The FBI attempted to honour the 95th anniversary of Martin Luther King Jr’s birth on Monday, but it didn’t go quite to plan.
“This #MLKDay, the #FBI honors one of the most prominent leaders of the Civil Rights movement and reaffirms its commitment to Dr. King’s legacy of fairness and equal justice for all,” the FBI said in a post on X/Twitter on Monday.
Following the post, many users pointed out that it did not convey the FBI’s true relationship with Dr King.
As a result, a community note was posted under the tweet which pointed out that when the civil rights campaigner was alive, FBI agents “engaged in surveillance of King, attempted to discredit him, and used manipulation tactics to influence him to stop organizing.”
“King’s family believe the FBI was responsible for his death,” the community note continued.
X users were quick to praise the community note, with one account writing: “Community note never disappoints.”
Another wrote: “Community notes been waiting for this opportunity, nailed it.”
“Honestly unless the FBI decides to atone for how it treated MLK, it should sit this day out… permanently,” another person said.
The FBI has repeatedly been accused of taking actions against Dr King during his lifetime before he was assassinated in 1968, including surveillance and sending him anonymous letters.
The Bureau’s interest in Dr King was fuelled by fears of communism and a suspicion that his activism could be a front for subversive activities.
This suspicion led to the initiation of a covert surveillance programme aimed at monitoring and discrediting the revered civil rights leader.
The agency has previously admitted it began surveilling MLK in December 1955 during his involvement with the Montgomery bus boycott, and continued until the end of his life, despite his status as an advocate of nonviolence.
The Bureau released a statement to The Independent in response to the criticism. “The FBI has long acknowledged the abuses of power that took place under Director J. Edgar Hoover and the deplorable actions taken against Dr. King and others involved in the civil rights movement. Today, the FBI honors Dr. King’s life and legacy and uses those lessons from our past to reaffirm our commitment to equal justice, fairness, and diversity.”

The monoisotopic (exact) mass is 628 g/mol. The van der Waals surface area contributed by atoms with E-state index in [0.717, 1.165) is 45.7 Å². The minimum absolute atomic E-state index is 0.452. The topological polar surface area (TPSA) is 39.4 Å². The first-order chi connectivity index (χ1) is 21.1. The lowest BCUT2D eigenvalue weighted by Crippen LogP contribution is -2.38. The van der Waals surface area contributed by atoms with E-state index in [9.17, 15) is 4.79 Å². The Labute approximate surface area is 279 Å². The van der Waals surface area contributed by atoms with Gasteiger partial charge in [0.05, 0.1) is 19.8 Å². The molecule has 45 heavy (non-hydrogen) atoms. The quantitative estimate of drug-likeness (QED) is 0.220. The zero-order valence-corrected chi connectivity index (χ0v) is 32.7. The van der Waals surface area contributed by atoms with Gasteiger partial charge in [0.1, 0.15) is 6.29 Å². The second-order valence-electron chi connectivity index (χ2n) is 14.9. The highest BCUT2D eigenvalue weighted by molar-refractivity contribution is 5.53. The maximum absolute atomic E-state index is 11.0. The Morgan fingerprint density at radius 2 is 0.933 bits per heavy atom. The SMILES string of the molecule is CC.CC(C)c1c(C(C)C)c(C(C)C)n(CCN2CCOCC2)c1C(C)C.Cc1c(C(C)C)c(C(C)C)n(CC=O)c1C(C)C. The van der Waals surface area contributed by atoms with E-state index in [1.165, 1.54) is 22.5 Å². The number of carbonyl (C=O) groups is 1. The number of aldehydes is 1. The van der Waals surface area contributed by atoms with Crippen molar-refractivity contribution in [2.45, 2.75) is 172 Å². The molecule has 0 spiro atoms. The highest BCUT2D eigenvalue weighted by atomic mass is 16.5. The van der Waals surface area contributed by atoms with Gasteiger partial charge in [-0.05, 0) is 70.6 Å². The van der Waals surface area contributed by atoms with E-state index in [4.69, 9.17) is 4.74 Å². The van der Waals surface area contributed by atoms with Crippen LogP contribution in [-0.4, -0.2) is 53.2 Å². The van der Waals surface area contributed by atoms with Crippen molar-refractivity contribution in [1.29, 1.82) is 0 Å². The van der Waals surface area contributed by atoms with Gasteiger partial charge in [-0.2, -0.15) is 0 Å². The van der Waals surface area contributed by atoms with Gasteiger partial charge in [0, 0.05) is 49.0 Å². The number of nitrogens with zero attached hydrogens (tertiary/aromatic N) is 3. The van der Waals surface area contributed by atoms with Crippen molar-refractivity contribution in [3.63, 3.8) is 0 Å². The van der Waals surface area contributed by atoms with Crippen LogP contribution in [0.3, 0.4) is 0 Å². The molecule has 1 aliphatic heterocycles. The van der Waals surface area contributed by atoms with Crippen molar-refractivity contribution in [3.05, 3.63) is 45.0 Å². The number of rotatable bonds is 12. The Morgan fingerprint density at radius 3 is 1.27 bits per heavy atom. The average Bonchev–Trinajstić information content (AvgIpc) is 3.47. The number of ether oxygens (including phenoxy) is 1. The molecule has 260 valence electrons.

Pulitzer Prize-winning historian David Garrow previously told The Independent that he believes the FBI files show the intelligence operation targeting Mr King was almost unparalleled, rivalled only by the surveillance of Elijah Muhammad, the leader of the Nation of Islam, and the US Communist Party.
One of the most notorious episodes in this contentious relationship was the FBI’s covert operation known as COINTELPRO (Counter Intelligence Program). Launched in the 1960s, COINTELPRO targeted various civil rights leaders, including Martin Luther King Jr, with the aim of disrupting their activities and tarnishing their public image. The programme involved tactics such as wiretapping, spreading false rumors, and attempting to create divisions within the civil rights movement.
The FBI’s attempts to undermine King reached a peak when an anonymous letter was sent to him, threatening to expose alleged extramarital affairs unless he abandoned his efforts for civil rights.
FBI Director J Edgar Hoover is also known to have disliked King, and is believed to have ordered an agent to send King the notorious “suicide letter” which threatened to expose his “filthy, abnormal” behaviour and urged him to kill himself before Christmas.
In a 1999 civil case, a jury found that “government agencies” had been party to a conspiracy to assassinate Dr King. However, it is not clear if the FBI had a hand in such a conspiracy.